There are substantial differences in work organization between residential and commercial construction sectors. This paper examined differences in work factors between construction sectors and examined the association between sector and health behaviors, health outcomes, and work outcomes. We surveyed 929 male construction apprentices (44% residential and 56% commercial) and found that residential apprentices reported fewer workplace safety policies, higher frequency of heavy lifting, and greater likelihood of reporting musculoskeletal pain compared to apprentices in commercial work. Residential apprentices reported higher job strain, lower supervisor support, more lost workdays due to pain or injury, and lower productivity related to health than commercial apprentices. Multivariate Poisson regression models controlling for multiple work factors showed that residential construction work, high job strain, heavy lifting, low coworker support, and low supervisor support were each independently associated with one or more work or health outcomes. These findings suggest that interventions should seek to improve coworker and supervisory sup-portive behaviors, decrease job strain, and reduce organizational stressors, such as mandatory overtime work. Our study shows disparities in health and safety between construction sectors and high-lights the need for interventions tailored to the residential sector.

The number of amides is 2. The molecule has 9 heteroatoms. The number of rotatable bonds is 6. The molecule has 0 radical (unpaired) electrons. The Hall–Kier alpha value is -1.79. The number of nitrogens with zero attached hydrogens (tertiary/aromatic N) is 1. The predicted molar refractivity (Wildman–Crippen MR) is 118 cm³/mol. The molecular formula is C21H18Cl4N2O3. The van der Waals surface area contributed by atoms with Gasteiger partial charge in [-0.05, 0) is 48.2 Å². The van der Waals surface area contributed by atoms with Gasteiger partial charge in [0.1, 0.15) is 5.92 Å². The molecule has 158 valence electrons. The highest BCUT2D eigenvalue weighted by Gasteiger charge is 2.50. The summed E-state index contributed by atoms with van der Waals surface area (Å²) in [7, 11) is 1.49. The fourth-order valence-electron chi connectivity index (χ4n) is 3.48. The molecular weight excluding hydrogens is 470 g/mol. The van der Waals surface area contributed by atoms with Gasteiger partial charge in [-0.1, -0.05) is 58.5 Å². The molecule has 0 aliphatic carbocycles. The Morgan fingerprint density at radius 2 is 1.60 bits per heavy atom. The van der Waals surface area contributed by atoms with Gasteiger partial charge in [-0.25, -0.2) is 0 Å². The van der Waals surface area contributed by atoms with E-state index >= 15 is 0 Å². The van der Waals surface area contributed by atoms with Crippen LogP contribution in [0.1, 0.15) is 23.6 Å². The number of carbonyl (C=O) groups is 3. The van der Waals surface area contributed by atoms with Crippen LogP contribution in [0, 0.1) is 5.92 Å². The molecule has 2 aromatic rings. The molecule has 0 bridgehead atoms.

|International journal of environmental research and public health
|Published - Sep 1 2021
- Nontraditional workplace hazards
- Psychosocial job factors
- Total Worker Health
- Worker injury
- Workplace health supports